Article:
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Distance Learning Tips

Be Prepared. It is our experience that systems will break down or service providers perform maintenance at the most inopportune times. Computer malfunctions or not being able to access your Internet service are not acceptable reasons for extensions. Locate a backup system. Print all important information to refer to when your computer is down.

Log on Frequently. Log on as often as you can. Many instructors send emails or post important announcements and/or may make changes to assignments and exams dates. It is your responsibility to keep up on course announcements. Create a workable log on schedule, a comfortable routine, and youll find the work manageable. If you let days go by before logging on, email and announcements may pile up and youll find it difficult to catch up.

Answer emails. Respond to the email you receive. Not doing so tells the person who sent it you dont want to respond or you didnt get the message. If possible, reply immediately. If time doesnt allow you to send a comprehensive answer, send a quick one-liner, such as "I received this message and will reply later this evening."

Identify yourself. With most of us using a SPAM filtering system, it is a good idea to include your full name somewhere in your message either in the From line or the Subject line. This is not necessary with the ETUDES internal message center. If you use the instructors college email address, dont assume the instructor will remember you by "fuzzybrain" or "hotmama1." It is also a good idea to also include a meaningful subject line description that includes the class title and/or a brief reason for the email.

Participate. In a completely online class, you dont physically "attend" a class, but attendance is still vitally important. In a virtual classroom, you attend by sending messages, participating in online discussions, and submitting work on time.

Save your documents in Rich Text Formatting (RTF). Save your files as Rich Text Format, an option in most word processing programs. Some instructors may not have the right decoding software, and RTF allows most programs to open and decode.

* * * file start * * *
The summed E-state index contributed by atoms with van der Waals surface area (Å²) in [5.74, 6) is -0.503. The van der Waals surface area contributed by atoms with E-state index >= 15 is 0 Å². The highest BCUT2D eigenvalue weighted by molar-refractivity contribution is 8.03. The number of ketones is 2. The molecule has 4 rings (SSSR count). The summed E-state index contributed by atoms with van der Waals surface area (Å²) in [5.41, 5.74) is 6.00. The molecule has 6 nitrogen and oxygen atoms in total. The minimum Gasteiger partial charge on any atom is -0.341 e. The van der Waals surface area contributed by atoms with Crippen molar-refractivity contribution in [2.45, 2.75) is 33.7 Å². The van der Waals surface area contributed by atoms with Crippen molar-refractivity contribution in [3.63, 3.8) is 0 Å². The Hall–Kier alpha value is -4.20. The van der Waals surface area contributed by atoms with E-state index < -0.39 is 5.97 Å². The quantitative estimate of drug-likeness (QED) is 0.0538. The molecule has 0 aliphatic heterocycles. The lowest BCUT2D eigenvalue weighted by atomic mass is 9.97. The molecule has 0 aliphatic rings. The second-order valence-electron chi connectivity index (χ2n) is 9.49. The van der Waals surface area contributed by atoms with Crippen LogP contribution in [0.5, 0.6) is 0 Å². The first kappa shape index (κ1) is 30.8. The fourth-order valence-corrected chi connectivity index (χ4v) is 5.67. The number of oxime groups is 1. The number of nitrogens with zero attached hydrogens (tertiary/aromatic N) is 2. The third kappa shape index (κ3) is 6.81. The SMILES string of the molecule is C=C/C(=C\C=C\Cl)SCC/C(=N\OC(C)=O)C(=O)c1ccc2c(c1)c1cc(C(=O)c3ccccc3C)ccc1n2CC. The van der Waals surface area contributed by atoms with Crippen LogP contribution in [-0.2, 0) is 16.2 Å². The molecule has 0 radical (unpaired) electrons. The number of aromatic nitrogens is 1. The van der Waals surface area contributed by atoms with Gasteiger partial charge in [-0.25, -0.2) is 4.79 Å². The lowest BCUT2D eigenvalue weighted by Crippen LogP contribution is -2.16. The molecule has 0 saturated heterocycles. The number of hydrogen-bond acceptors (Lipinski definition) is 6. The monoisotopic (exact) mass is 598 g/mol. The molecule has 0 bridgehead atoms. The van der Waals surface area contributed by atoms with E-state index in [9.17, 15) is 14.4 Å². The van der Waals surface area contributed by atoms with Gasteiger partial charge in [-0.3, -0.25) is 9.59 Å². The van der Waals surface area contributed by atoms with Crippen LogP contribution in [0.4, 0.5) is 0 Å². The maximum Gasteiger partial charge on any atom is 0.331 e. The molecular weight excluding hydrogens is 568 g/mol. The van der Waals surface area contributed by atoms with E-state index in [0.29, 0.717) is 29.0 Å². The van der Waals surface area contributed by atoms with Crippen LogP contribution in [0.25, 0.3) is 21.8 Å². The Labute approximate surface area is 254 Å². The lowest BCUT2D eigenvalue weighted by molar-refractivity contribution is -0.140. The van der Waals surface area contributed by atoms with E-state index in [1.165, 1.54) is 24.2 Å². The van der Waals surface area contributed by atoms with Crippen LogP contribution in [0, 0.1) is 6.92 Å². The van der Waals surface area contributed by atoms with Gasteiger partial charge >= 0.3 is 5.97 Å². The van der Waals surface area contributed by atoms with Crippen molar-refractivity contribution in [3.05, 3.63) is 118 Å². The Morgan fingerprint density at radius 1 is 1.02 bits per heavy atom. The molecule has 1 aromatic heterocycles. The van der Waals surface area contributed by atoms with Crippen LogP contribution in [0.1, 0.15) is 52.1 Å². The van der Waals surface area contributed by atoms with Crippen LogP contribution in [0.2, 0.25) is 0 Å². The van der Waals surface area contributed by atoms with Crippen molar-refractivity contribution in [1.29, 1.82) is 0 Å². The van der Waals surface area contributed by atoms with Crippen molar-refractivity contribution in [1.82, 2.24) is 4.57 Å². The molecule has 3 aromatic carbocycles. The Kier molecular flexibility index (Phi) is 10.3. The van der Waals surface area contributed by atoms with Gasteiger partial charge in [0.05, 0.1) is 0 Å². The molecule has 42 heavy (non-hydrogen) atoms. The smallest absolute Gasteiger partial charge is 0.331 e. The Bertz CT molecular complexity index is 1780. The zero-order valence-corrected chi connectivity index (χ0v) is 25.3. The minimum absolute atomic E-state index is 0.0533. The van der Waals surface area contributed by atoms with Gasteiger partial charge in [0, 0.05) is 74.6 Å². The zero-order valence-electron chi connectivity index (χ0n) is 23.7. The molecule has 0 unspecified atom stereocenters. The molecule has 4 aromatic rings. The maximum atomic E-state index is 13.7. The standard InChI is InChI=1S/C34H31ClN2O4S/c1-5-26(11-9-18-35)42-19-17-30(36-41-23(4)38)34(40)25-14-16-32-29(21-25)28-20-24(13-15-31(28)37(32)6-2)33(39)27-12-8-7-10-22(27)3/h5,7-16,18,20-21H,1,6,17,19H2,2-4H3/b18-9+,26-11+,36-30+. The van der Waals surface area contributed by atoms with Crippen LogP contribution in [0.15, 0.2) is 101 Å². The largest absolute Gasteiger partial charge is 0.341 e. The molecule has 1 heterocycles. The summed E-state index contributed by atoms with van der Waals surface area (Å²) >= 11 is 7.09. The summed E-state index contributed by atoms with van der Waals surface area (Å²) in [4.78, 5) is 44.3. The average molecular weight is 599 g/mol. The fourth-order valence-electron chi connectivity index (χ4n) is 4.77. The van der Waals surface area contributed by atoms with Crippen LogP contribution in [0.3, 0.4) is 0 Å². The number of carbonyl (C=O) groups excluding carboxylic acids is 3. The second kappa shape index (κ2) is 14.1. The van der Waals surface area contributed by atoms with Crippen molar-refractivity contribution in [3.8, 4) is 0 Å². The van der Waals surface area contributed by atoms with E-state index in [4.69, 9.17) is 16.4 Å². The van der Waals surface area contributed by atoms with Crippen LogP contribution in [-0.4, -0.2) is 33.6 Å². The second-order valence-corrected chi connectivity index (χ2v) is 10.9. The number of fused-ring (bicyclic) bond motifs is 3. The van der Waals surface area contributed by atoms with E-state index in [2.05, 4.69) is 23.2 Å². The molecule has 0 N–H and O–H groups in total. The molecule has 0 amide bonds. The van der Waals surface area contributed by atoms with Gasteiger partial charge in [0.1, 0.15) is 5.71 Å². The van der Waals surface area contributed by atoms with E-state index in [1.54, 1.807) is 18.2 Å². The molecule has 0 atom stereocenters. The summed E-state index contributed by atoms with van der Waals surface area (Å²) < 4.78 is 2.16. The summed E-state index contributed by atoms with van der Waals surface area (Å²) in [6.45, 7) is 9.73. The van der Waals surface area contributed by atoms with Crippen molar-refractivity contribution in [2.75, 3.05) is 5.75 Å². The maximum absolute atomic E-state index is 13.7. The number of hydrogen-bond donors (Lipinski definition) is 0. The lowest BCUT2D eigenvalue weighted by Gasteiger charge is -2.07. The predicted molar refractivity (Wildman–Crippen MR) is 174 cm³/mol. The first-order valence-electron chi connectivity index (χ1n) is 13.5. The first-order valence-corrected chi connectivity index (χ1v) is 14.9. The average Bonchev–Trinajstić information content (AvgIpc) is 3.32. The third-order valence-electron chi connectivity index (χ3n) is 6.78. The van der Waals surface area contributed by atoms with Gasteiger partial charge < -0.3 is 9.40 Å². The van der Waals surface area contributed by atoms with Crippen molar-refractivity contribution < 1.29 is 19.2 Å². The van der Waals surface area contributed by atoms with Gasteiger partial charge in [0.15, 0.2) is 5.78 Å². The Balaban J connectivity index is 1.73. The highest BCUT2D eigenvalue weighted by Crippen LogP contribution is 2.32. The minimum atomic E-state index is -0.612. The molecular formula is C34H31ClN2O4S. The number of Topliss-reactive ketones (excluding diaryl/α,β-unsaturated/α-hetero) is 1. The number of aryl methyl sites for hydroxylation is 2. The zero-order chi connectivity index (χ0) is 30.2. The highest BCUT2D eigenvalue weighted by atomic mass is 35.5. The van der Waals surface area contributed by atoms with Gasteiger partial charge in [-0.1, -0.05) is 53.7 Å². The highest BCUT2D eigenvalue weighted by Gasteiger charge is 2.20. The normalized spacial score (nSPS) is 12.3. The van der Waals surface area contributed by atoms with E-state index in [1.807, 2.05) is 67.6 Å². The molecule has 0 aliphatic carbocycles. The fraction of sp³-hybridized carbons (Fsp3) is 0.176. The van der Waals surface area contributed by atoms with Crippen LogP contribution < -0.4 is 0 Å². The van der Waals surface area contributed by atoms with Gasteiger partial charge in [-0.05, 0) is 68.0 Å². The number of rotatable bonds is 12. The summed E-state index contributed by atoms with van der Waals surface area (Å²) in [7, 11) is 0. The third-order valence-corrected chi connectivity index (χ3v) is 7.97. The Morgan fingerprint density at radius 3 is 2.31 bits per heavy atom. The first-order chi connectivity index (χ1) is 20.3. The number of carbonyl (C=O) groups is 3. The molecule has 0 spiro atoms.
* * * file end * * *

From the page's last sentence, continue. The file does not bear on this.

Dont flame. If you are upset at someone and youve written a message expressing that anger, wait 24 hours before sending it. After a day, you will be better able to decide on the wisdom of sending that message. It is very difficult to get the message back! Dont say anything in writing that you would not say in person. Dont use all caps; this indicates yelling.

Ask questions. If you dont understand the requirements for an assignment, be sure to ask questions. In a face-to-face classroom, the instructor is able to "read" nonverbal cues such as frowns, nods, wrinkled brows, or blank stares, and he uses this ability to adjust his presentation. In a virtual classroom, these cues are not available. Your questions or comments will help not only you, but also the instructor in clarifying his points.

Read Everything. Reading is key to your success in a distance learning course. You may find you spend a great deal more time reading, even re-reading, in distance learning then in face-to-face courses.

Become a part of the class. Respond to classmates questions and concerns. In this way, you create a bond with them and begin to feel a part of the community. Get to know everyone in class via public and private emails and through the discussion forums. Your enjoyment of the online experience will be dependent on the extent to which you feel connected to your virtual classmates.

Use the Buddy System. Make sure you know someone in the class with whom you can brainstorm, discuss problems, and so forth. Try to implement a buddy system at the beginning of the session. Your instructor may already have this built in to the class through the discussion chamber. If it is not, try doing so yourself. Email is also a way to connect with others.

Check Spelling and Grammar. If your word processor has a spell checker, be sure to use it. Also use a dictionary when you are not sure if a word should be changed. Some word processors include a thesaurus function, so you can look up alternate words if you notice that you are repeating the same word too frequently. Many word processors also have a grammar checker; use that too, but use it cautiously because grammar checkers are not as accurate as spell checkers and you need to know a good deal about grammar to decide whether a recommended change is appropriate. Do not send messages or assignments without using proper capital letters and punctuation. Use of abbreviations and jargon is not usually recommended.

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